Benjamin in Oxford.
What made you become interested in Art History?
My dad was a printmaker when I was growing up and he taught me how to create monotypes and etchings, but I never really fell in love with art until I had a really good art teacher who encouraged me to paint abstractly and read criticism and history of art. I was drawn to the rationalist humanism of Josef and Anni Albers and the intense emotion of Abstract Expressionism. I began expanding my knowledge and thinking from there, eventually becoming a student of Modern and Contemporary Art at Sarah Lawrence then at Wadham College at University of Oxford for one year.
Do you have a specialization or specific interest?
My specialization within Modern and Contemporary Art is cultural and creative exchanges between Europe and the Americas as well as the relationship between concept and material form in art. I’m researching this notion for my senior thesis at Sarah Lawrence, tentatively titled To Spring New Realities: Mathematics and Emotion in Concrete and Neoconcrete Art 1930-1961. At a certain point towards the end of the 19th century European mathematicians began developing highly abstract systems including Topology, Group Theory, and Set Theory. Modernist artists started to learn about these new systems and adapt them to rhetorics of purity and autonomy. I’m concentrating on the transition from the rationality of Concrete Art towards a more expressive and participatory notion of art among the Neoconcretists. The Concrete Art movement was founded with a manifesto in 1930 by a pair of Swiss artists, architects, and designers Max Bill and Theo Van Deosburg who began to search for a principle of unified purity in art. Bill was a passionate amateur mathematician and shared this interest with artists in Sao Paulo and Rio de Janeiro, Lygia Clark, Helio Oiticica, Lygia Pape, among them. Interestingly, the Bardi family was involved in this creative flourishing. Pietro Maria Bardi collaborated with Max Bill and many others to establish the Sao Paulo Museum of Art (Museu de Arte de São Paulo) in 1947 and Lina Bo Bardi later designed the headquarters for the museum in 1968. I might be exemplifying what architect Manfredo Tafuri calls “the mole-like vision of the scholar” but I love the worlds my research leads me to and I’m excited to learn from everyone at CIMA.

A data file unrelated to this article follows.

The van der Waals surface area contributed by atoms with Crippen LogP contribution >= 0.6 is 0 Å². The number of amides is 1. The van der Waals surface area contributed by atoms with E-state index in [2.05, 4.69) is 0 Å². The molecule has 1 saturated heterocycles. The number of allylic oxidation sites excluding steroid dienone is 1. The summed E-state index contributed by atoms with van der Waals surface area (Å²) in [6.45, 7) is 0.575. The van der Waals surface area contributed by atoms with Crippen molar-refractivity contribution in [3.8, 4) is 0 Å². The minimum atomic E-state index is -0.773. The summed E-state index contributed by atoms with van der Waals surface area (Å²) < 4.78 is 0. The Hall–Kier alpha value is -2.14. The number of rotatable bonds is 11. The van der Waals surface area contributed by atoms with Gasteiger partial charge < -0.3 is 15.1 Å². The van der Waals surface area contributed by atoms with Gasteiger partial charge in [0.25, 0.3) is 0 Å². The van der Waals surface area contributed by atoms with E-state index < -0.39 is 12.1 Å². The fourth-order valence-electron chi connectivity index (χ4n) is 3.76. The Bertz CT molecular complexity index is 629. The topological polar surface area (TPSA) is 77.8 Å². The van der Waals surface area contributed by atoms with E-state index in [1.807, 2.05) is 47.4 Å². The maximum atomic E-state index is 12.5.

What are some lesser known artistic sights that are unmissable, in your opinion?
Christ’s Church Cathedral in Oxford for the chancel vaulting and the Unesco World Heritage Site, Chaco Canyon for the ancient city planning.
If you could own any work of art what would it be and why?
I think a painting modern and careful with an interesting composition so Paris Street Rainy Day (1877) by Gustave Caillebotte. It’s a gorgeous painting with a fascinating social and historical context in my opinion. Just 7 years after Haussmannization and with these gray textures balanced with the elegant soft lavender color of the umbrellas even Zola was convinced it’s great. On second thought, Caillebotte’s masterpiece is for everyone to enjoy at the Art Institute of Chicago so I’d have to find something fascinating on a smaller scale like Leonardo’s recto verso drawing in red chalk of a stand of trees from, I believe, 1500.
What are you hoping to gain from an internship at CIMA?
I’m excited to be learning from the fellows and the paintings at CIMA as I continue my close study of Modern and Contemporary Art. My first experience at CIMA was during a class field trip led by professor of Italian Literature at Sarah Lawrence, Tristana Rorandelli to Metaphysical Masterpieces 1916-1920: Morandi, Sirroni, and Carra. Morandi’s attentive Platonic painting captured me then and I’m excited to learn more about the Metaphysical painters from the books in CIMA’s library. Finally, the lectures, the discussions and the lunchtime conversations with everyone here at CIMA will enrich my experience at the center as an intern.